If the holding period is met and it is an employee share purchase plan the income is ordinary income, being the difference between the exercise price and the sale price.

If the holding period is not met and it is an ISO:

  • The difference between the FMV at the time of exercising the option and the exercise price is ordinary income and
  • The difference between the FMV at the time of exercising the option and the sale price is capital gain.

Any loss on sale is a capital loss with no ordinary income.

If the holding period is not met and it is an Employee Share Purchase Plan:

  • The difference between the FMV at the time of exercising the option and the exercise price is ordinary income.
  • The basis is increased by the amount of ordinary income, and the difference between the basis and the sale price is a capital gain.

US tax rules around employee stock options are complex and include many rules for various scenarios such as options issued at a discount, non-arms’-length transactions.  In addition, Alternative Minimum Tax implications arise upon the exercise of ISO plans.

New Zealand rules

It is interesting to observe New Zealand’s rules in comparison to the United States rules.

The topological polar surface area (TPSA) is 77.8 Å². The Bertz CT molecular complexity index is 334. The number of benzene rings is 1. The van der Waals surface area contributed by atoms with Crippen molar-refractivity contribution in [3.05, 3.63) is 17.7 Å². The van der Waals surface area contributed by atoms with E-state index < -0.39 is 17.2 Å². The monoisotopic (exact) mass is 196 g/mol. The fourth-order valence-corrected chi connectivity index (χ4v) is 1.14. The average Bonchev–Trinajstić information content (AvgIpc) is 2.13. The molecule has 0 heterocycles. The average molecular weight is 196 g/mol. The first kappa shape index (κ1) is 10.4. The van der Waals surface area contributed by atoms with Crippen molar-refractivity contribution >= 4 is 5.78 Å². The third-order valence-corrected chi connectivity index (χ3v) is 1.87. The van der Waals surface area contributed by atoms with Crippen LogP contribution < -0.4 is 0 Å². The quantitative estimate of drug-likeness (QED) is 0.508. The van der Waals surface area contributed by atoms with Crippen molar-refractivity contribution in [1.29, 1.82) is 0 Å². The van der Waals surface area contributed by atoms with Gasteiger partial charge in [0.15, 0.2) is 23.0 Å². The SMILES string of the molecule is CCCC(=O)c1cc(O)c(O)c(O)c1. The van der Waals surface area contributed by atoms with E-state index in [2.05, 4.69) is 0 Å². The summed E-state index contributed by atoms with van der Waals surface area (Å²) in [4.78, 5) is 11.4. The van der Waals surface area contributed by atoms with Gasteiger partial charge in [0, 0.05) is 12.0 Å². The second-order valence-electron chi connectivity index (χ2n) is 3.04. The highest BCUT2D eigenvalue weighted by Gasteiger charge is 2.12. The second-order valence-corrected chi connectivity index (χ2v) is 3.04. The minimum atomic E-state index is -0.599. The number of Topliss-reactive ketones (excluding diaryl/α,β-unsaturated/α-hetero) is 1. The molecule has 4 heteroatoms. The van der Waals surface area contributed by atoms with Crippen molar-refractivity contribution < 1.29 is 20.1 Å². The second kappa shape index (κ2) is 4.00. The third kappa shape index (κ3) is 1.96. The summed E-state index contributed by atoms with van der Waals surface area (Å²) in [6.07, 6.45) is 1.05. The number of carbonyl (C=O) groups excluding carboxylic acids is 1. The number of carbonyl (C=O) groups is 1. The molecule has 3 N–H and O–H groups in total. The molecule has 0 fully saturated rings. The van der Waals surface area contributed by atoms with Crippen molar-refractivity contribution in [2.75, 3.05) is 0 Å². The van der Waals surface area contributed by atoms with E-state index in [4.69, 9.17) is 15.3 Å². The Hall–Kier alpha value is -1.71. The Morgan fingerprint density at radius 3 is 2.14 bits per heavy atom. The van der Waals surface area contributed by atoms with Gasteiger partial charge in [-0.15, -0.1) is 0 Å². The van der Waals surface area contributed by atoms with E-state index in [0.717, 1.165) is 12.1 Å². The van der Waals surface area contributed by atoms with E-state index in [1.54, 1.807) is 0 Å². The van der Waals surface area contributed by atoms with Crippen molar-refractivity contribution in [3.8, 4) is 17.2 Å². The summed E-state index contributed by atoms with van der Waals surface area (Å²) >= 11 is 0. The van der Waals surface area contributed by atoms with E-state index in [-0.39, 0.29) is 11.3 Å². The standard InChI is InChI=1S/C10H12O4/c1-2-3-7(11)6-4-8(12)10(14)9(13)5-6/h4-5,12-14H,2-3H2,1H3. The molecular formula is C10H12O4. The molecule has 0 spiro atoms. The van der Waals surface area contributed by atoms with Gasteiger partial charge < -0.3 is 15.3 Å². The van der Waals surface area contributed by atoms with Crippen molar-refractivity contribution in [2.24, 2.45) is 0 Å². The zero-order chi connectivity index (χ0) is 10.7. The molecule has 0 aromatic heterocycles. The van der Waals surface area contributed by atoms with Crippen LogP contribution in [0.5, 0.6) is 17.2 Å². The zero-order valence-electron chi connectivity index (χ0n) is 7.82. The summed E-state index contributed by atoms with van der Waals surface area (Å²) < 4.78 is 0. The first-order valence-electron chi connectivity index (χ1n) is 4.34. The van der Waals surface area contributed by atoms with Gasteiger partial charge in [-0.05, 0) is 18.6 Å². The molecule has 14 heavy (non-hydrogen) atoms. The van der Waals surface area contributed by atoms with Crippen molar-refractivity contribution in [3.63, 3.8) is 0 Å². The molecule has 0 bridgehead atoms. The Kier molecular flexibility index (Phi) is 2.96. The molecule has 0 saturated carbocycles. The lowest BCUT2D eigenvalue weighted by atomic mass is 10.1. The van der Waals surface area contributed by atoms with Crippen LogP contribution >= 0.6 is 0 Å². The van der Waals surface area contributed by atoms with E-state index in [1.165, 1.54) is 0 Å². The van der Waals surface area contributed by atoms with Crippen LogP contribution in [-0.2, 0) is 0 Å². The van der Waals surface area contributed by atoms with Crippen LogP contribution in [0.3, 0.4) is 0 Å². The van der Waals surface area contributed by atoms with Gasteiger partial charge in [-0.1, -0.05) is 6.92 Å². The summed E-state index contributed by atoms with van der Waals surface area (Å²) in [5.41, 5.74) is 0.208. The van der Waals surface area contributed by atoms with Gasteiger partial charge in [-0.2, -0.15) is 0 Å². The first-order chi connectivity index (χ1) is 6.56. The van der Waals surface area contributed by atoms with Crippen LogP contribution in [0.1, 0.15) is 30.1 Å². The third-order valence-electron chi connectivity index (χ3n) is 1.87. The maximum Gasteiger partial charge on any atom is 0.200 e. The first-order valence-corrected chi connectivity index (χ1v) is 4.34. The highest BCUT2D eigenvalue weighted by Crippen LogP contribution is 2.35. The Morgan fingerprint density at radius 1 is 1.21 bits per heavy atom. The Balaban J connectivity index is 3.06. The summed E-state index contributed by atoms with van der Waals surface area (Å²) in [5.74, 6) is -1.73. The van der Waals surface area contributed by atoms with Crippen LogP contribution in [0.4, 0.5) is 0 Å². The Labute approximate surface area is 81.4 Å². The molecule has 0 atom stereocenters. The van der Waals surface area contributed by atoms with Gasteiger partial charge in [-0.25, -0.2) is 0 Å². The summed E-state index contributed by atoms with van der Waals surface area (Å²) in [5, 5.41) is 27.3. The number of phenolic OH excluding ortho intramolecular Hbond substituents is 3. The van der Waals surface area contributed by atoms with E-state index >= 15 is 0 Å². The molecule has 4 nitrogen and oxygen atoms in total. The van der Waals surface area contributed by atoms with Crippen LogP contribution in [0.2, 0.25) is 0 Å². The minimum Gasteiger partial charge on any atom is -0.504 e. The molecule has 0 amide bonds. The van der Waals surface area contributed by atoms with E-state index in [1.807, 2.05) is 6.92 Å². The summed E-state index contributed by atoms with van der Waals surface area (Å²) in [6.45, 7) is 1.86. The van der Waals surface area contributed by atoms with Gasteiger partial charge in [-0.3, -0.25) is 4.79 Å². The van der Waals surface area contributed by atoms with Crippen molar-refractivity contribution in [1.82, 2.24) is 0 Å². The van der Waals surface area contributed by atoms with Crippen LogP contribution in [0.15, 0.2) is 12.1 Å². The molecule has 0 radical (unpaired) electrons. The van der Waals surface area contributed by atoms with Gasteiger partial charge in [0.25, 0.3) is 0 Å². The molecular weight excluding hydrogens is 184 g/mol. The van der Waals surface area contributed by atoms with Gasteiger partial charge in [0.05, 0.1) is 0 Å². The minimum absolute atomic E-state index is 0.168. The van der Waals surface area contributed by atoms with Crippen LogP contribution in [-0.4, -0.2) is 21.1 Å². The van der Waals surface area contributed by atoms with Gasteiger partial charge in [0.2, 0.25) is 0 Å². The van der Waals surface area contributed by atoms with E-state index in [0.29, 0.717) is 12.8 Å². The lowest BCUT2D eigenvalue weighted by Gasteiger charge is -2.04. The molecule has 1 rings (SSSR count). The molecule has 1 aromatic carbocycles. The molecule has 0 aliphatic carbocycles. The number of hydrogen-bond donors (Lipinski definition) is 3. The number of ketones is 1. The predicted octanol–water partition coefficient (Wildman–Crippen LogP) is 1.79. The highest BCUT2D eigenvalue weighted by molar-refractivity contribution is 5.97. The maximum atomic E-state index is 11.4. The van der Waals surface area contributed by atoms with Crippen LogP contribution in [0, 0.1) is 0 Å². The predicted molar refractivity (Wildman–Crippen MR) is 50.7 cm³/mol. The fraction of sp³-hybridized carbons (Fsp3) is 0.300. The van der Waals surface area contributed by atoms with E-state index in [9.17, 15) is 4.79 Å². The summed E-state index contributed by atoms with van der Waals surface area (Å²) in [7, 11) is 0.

New Zealand is moving towards taxing an employee at the time that all conditions related to the issue of shares and share options are satisfied.

In the United States, this is covered under the ‘substantial risk of forfeiture’ provisions.

If we make the assumption that a share price is increasing, currently New Zealand employee share schemes with conditions are more favourable to an employee than the US model.

Not only does New Zealand tax conditional employee share schemes at exercise, but there is also no capital gains tax due upon sale – as is the case with the United States employee share schemes.

Double taxation

The current mismatches between the New Zealand tax treatment, and the United States tax treatment often result in double taxation arising out of a timing difference, as well as the manner in which income is taxed. For example, statutory stock options in the United States are not taxable upon exercise, however, these are under New Zealand income tax legislation, yet ensuing gains upon sale are taxable in the United States but not in New Zealand.

There is no relief available under the income tax treaty in force between New Zealand and the United States.

This article provides general information, current at the time of publication. The information contained in this article does not constitute advice and should not be relied upon as such. Professional advice should be sought prior to actions being taken based on the information contained in this article.

NZ US Tax Specialists Ltd disclaims all responsibility and liability (including, without limitation, for any direct or indirect consequential costs, loss or damage or loss of profits) arising from anything done or omitted to be done by any party in reliance, whether wholly or partially, on any of the information. Any party that relies on the information does so at its own risk.